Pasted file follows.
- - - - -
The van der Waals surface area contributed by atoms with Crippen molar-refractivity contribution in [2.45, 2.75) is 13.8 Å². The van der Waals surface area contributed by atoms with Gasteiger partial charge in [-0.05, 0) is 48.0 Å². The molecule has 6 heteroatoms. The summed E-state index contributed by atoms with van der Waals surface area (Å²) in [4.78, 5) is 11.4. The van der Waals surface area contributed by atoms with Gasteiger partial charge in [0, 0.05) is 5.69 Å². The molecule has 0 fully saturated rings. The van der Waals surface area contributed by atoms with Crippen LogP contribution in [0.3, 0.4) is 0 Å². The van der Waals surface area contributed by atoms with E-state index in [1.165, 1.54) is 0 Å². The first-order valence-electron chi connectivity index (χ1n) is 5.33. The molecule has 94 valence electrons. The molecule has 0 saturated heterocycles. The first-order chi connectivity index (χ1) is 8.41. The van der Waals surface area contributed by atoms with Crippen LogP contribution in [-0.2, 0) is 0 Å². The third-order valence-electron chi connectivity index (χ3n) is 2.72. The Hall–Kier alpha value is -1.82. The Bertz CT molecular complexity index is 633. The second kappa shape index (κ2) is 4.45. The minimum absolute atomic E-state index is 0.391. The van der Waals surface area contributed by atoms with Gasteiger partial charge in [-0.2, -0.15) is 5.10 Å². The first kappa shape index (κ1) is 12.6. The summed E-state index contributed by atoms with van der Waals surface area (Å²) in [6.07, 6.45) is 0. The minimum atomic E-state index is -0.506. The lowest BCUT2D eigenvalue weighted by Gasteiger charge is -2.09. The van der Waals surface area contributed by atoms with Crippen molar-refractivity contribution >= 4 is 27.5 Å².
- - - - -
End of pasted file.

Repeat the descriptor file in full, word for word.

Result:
The van der Waals surface area contributed by atoms with Crippen molar-refractivity contribution in [2.45, 2.75) is 13.8 Å². The van der Waals surface area contributed by atoms with Gasteiger partial charge in [-0.05, 0) is 48.0 Å². The molecule has 6 heteroatoms. The summed E-state index contributed by atoms with van der Waals surface area (Å²) in [4.78, 5) is 11.4. The van der Waals surface area contributed by atoms with Gasteiger partial charge in [0, 0.05) is 5.69 Å². The molecule has 0 fully saturated rings. The van der Waals surface area contributed by atoms with Crippen LogP contribution in [0.3, 0.4) is 0 Å². The van der Waals surface area contributed by atoms with E-state index in [1.165, 1.54) is 0 Å². The first-order valence-electron chi connectivity index (χ1n) is 5.33. The molecule has 94 valence electrons. The molecule has 0 saturated heterocycles. The first-order chi connectivity index (χ1) is 8.41. The van der Waals surface area contributed by atoms with Crippen LogP contribution in [-0.2, 0) is 0 Å². The third-order valence-electron chi connectivity index (χ3n) is 2.72. The Hall–Kier alpha value is -1.82. The Bertz CT molecular complexity index is 633. The second kappa shape index (κ2) is 4.45. The minimum absolute atomic E-state index is 0.391. The van der Waals surface area contributed by atoms with Gasteiger partial charge in [-0.2, -0.15) is 5.10 Å². The first kappa shape index (κ1) is 12.6. The summed E-state index contributed by atoms with van der Waals surface area (Å²) in [6.07, 6.45) is 0. The minimum atomic E-state index is -0.506. The lowest BCUT2D eigenvalue weighted by Gasteiger charge is -2.09. The van der Waals surface area contributed by atoms with Crippen molar-refractivity contribution >= 4 is 27.5 Å².